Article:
Attendance was 307 out of 352 confirmed. This was the group scheduled for the very first FSN of the season, that was canceled due to snow. We had some snow and sleet at mid-day yesterday, but fortunately all melted off before the end of the school day. The running total so far is 1404 attendees out of 1717 signed up, for 81.8% attendance.
Jeff Goldstein told "Cool Museum Stories" in the Milestones of Flight Gallery.
Credit: Tim Livengood
Harri Vanhala used a trusty basketball, first as a model for the Earth, then as a model for the Sun, to express the size scale of the solar system and space exploration.
Credit: Tim Livengood
Third FSN of the season last night, first one where we mentioned that it's the International Year of Astronomy and that it's the 400th anniversary of Galileo originating the astronomical telescope. I presented Human Exploration: the Journey Continues. Attendance was 317 out of 445 confirmed.
The Human Exploration talk was a new one for me. I elected to use it as a short history, current summation, and prospective on the discovery and exploration of 'new worlds', both discovery of new lands on this planet and the discovery of new planets in the universe. This allowed me to go into some detail about EPOXI and the EPOCh investigation goals.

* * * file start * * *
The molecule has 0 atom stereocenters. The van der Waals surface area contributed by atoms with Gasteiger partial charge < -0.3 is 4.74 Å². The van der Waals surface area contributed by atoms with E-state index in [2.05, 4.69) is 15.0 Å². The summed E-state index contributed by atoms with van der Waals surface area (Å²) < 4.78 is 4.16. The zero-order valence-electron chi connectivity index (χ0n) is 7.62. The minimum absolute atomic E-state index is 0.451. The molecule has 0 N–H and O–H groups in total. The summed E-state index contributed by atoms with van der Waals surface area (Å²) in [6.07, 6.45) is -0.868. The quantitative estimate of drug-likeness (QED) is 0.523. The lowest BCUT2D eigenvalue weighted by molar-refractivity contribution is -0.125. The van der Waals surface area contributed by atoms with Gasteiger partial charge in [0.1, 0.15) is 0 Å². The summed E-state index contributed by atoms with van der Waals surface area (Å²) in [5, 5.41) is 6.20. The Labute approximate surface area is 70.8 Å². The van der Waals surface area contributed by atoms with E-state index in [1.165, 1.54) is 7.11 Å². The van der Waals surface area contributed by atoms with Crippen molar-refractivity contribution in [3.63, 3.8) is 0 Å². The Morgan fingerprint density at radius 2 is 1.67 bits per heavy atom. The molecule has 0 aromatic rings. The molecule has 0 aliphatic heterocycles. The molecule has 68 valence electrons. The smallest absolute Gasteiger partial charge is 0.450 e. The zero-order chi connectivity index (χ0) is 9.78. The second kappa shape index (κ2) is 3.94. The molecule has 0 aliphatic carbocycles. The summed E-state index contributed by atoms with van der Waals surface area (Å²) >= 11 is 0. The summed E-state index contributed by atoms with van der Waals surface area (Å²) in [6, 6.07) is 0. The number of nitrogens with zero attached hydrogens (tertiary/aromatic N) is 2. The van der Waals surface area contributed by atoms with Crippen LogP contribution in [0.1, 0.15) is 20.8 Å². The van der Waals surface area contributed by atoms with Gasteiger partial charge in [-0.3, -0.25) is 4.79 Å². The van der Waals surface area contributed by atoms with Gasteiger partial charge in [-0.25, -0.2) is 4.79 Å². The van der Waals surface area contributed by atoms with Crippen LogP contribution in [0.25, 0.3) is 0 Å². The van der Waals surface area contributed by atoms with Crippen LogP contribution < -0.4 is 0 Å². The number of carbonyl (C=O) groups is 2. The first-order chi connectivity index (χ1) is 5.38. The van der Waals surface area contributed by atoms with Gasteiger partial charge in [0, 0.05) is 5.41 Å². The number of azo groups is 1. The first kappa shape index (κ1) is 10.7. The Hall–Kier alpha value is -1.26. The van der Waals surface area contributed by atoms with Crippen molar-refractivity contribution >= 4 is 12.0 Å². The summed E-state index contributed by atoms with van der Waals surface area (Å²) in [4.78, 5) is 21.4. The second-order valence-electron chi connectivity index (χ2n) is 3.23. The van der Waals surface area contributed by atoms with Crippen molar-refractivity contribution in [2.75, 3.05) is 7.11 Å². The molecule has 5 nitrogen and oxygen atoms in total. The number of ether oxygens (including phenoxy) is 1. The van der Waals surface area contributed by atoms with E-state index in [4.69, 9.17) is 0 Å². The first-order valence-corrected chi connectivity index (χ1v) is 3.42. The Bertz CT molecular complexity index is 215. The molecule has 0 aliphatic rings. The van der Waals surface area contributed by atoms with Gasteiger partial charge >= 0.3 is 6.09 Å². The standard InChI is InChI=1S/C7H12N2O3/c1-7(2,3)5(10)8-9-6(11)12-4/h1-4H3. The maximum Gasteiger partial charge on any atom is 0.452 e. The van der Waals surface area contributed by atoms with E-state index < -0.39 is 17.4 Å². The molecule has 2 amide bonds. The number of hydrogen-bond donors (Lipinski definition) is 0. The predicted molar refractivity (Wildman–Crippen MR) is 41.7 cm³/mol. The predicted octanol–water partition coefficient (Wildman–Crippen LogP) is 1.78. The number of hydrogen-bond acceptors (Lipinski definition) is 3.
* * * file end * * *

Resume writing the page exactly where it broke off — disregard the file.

To get a grasp of human exploration of the universe, we need a notion of length scale. Compared to a model Sun the size of a small grapefruit, the next nearest star would be all the way across the United States.
Credit: Tim Livengood
Second FSN of the season last night, Dr. Jeff Goldstein presenting Voyage, a journey through our solar system, home to the EPOXI-DIXI target (Comet 103P/Hartley 2), and our model for extrasolar planetary systems observed by EPOXI-EPOCh and by future missions. We had attendance from Friends Community School, Sandy Springs Friends School, and Sidwell Friends. No Obamas in attendance. Attendance was 387 out of 430 confirmed.
Jeff did an excellent job last night, very inspiring - he was really at the top of his game. He had a girl hold up the model Sun, the prototype Sun from the Voyage exhibit on the Mall, but he sort of forgot that he left her hanging as he moved on. I [Tim] sneaked over in the dark and took her place, so when the lights came up, Jeff found me holding the Sun instead of her.
Jeff relayed a testimonial that he received from a parent with one of the schools last night. Here are some excerpts from it: